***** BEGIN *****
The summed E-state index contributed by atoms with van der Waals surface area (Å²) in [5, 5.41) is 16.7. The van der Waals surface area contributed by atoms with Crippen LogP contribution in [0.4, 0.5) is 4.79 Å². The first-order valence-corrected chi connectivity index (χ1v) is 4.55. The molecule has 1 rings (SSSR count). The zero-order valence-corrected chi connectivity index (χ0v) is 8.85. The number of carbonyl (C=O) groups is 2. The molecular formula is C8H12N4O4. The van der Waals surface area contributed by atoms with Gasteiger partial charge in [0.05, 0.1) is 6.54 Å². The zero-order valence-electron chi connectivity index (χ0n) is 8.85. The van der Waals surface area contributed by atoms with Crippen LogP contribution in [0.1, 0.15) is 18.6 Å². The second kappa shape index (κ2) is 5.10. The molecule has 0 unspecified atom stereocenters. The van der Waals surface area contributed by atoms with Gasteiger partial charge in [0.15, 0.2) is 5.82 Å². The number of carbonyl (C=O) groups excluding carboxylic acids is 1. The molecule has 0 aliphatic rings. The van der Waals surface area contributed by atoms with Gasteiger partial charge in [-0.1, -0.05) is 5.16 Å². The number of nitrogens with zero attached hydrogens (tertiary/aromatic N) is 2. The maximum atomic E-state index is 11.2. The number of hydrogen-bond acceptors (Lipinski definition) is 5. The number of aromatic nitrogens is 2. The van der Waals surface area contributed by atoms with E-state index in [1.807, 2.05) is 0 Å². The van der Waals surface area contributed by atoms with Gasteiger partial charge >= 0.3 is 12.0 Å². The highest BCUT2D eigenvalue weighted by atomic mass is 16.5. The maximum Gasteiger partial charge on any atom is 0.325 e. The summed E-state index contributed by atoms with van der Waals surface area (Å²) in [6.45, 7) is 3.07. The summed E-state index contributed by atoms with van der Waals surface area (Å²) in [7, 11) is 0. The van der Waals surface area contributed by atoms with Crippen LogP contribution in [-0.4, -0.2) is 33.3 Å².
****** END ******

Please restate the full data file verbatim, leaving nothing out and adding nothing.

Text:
The summed E-state index contributed by atoms with van der Waals surface area (Å²) in [5, 5.41) is 16.7. The van der Waals surface area contributed by atoms with Crippen LogP contribution in [0.4, 0.5) is 4.79 Å². The first-order valence-corrected chi connectivity index (χ1v) is 4.55. The molecule has 1 rings (SSSR count). The zero-order valence-corrected chi connectivity index (χ0v) is 8.85. The number of carbonyl (C=O) groups is 2. The molecular formula is C8H12N4O4. The van der Waals surface area contributed by atoms with Gasteiger partial charge in [0.05, 0.1) is 6.54 Å². The zero-order valence-electron chi connectivity index (χ0n) is 8.85. The van der Waals surface area contributed by atoms with Crippen LogP contribution in [0.1, 0.15) is 18.6 Å². The second kappa shape index (κ2) is 5.10. The molecule has 0 unspecified atom stereocenters. The van der Waals surface area contributed by atoms with Gasteiger partial charge in [0.15, 0.2) is 5.82 Å². The number of carbonyl (C=O) groups excluding carboxylic acids is 1. The molecule has 0 aliphatic rings. The van der Waals surface area contributed by atoms with Gasteiger partial charge in [-0.1, -0.05) is 5.16 Å². The number of nitrogens with zero attached hydrogens (tertiary/aromatic N) is 2. The maximum atomic E-state index is 11.2. The number of hydrogen-bond acceptors (Lipinski definition) is 5. The number of aromatic nitrogens is 2. The van der Waals surface area contributed by atoms with E-state index in [1.807, 2.05) is 0 Å². The van der Waals surface area contributed by atoms with Gasteiger partial charge >= 0.3 is 12.0 Å². The highest BCUT2D eigenvalue weighted by atomic mass is 16.5. The maximum Gasteiger partial charge on any atom is 0.325 e. The summed E-state index contributed by atoms with van der Waals surface area (Å²) in [6.45, 7) is 3.07. The summed E-state index contributed by atoms with van der Waals surface area (Å²) in [7, 11) is 0. The van der Waals surface area contributed by atoms with Crippen LogP contribution in [-0.4, -0.2) is 33.3 Å².